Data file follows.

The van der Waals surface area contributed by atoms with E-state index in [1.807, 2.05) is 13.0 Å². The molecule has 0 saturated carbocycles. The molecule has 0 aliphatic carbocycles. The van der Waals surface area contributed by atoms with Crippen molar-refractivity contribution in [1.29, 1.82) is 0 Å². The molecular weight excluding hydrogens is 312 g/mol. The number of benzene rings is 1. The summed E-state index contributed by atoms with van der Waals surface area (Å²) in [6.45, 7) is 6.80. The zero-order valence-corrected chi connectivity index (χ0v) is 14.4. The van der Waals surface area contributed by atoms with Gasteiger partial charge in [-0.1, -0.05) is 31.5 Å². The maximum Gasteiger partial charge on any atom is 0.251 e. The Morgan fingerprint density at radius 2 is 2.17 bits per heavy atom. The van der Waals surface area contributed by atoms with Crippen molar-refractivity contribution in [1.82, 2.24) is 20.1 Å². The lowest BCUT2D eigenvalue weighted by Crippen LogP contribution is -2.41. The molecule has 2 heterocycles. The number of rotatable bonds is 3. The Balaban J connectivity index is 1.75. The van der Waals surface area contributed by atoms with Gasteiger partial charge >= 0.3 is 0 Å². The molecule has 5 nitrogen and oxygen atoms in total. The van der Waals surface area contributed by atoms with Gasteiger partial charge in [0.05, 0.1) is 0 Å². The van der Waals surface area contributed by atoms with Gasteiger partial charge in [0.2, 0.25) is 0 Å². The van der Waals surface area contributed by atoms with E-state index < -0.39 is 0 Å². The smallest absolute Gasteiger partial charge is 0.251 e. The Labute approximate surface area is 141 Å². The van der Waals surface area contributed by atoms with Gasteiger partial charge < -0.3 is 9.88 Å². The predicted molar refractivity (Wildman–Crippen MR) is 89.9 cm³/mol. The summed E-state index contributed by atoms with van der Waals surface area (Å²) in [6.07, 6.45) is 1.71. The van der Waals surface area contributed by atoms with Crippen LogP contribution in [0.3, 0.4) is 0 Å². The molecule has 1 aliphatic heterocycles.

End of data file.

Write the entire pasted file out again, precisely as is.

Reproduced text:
The van der Waals surface area contributed by atoms with E-state index in [1.807, 2.05) is 13.0 Å². The molecule has 0 saturated carbocycles. The molecule has 0 aliphatic carbocycles. The van der Waals surface area contributed by atoms with Crippen molar-refractivity contribution in [1.29, 1.82) is 0 Å². The molecular weight excluding hydrogens is 312 g/mol. The number of benzene rings is 1. The summed E-state index contributed by atoms with van der Waals surface area (Å²) in [6.45, 7) is 6.80. The zero-order valence-corrected chi connectivity index (χ0v) is 14.4. The van der Waals surface area contributed by atoms with Gasteiger partial charge in [-0.1, -0.05) is 31.5 Å². The maximum Gasteiger partial charge on any atom is 0.251 e. The Morgan fingerprint density at radius 2 is 2.17 bits per heavy atom. The van der Waals surface area contributed by atoms with Crippen molar-refractivity contribution in [1.82, 2.24) is 20.1 Å². The lowest BCUT2D eigenvalue weighted by Crippen LogP contribution is -2.41. The molecule has 2 heterocycles. The number of rotatable bonds is 3. The Balaban J connectivity index is 1.75. The van der Waals surface area contributed by atoms with Gasteiger partial charge >= 0.3 is 0 Å². The molecule has 5 nitrogen and oxygen atoms in total. The van der Waals surface area contributed by atoms with Gasteiger partial charge in [0.05, 0.1) is 0 Å². The van der Waals surface area contributed by atoms with Gasteiger partial charge in [0.2, 0.25) is 0 Å². The van der Waals surface area contributed by atoms with E-state index < -0.39 is 0 Å². The smallest absolute Gasteiger partial charge is 0.251 e. The Labute approximate surface area is 141 Å². The van der Waals surface area contributed by atoms with Gasteiger partial charge < -0.3 is 9.88 Å². The predicted molar refractivity (Wildman–Crippen MR) is 89.9 cm³/mol. The summed E-state index contributed by atoms with van der Waals surface area (Å²) in [6.07, 6.45) is 1.71. The van der Waals surface area contributed by atoms with Crippen LogP contribution in [0.3, 0.4) is 0 Å². The molecule has 1 aliphatic heterocycles.